It seems to be acceptable to criticize the Church these days. In some cases, it is almost expected that people will have something negative to say about the Church. The criticism can range from being full of hypocrites to everyone accepting a political leader without question. There is the frequent finger-pointing about being judgmental or lacking in kindness. Through the years I have heard it all.
Honestly, I understand this critical spirit from nonbelievers. They do not accept or trust what we teach so why would they see the good in it. It is easy to throw rocks at that which you do not affirm or understand.
What I can’t comprehend is the disapproving attitude among Christians. We are on the same side. Jesus himself said, “for whoever is not against us is for us (Mark 9:40 NIV).”
The Church has never claimed to be a perfect place. It is not a group of individuals who have achieved total Christlikeness. Instead, we have an incredibly diverse group of people striving to learn and grow. Many have not put down deep roots, and others are distracted by the worries of this world. I believe about two-thirds of the people who come to Church will never reach spiritual maturity. But, I would rather them gather with an assembly of other Christians than for them to be anywhere else in the world.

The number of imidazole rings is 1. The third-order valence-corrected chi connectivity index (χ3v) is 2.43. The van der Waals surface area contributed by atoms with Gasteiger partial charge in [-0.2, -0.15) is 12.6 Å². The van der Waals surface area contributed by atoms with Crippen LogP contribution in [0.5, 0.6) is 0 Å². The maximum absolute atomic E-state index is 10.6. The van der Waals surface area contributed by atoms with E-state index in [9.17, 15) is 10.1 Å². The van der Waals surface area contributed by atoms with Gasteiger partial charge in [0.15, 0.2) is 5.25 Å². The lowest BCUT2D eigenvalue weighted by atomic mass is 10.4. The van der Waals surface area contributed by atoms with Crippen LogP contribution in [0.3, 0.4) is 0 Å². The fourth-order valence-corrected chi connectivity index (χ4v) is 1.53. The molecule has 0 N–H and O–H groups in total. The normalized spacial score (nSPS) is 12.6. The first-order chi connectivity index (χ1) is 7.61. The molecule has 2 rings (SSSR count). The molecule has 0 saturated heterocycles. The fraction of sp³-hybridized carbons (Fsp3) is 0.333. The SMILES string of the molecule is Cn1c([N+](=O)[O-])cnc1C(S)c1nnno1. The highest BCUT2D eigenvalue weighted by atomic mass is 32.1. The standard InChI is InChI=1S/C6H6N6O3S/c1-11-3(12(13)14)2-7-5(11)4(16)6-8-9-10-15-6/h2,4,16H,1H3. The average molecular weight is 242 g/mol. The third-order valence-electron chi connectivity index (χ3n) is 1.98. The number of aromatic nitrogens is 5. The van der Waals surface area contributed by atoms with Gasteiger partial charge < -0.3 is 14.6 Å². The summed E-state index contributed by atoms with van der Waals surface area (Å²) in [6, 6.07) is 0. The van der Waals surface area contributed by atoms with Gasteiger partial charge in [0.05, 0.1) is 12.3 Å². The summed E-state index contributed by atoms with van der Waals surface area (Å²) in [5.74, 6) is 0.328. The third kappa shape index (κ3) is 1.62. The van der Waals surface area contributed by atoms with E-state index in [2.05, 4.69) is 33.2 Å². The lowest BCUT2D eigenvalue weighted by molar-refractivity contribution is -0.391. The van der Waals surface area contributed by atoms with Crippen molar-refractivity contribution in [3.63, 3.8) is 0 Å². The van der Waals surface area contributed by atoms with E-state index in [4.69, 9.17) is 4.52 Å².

Instead of being critical what if we …
1. Celebrate the Good in the Church. There are hundreds of positive things that happen every week in the life of any Church. Just this week I have seen a woman decide to be baptized. I have visited with an elderly woman who told me about the other ladies in the Church coming to spend time with her. I know of individuals who are praying each day earnestly. The list could go on and on. There are numerous positive things to celebrate if we open ourselves up to it.
2. See the Potential in People. Sure, there are messed up people in the Church, but that does not mean it is their final chapter. Michelle and I were talking about the transformation we have seen in a man over the last two years. He is becoming a better husband, father, and friend to the other members of the Church. We are not what we will one day be, but thank God; we are not what we once were.
3. Lose Your Critical Glasses. It seems that once we see something that bothers us, that is all we can notice after that experience. One person says something mean, and we quickly identify their “group.” They are a liberal or a Republican or a millennial. Then we paint everyone in that group from a negative viewpoint. Ask yourself, “Am I viewing that person on their own merit or on conclusions I have drawn about them?”
I believe that Christians are wonderful people. Are some quirky? Yes. Are some opinionated? Yes. Are some wrong? Sure. Am I better than those people? No. I need the same grace they need. We are brothers and sisters, not clones. We are part of a family. As the song says, “I am so glad I am a part of the family of God.”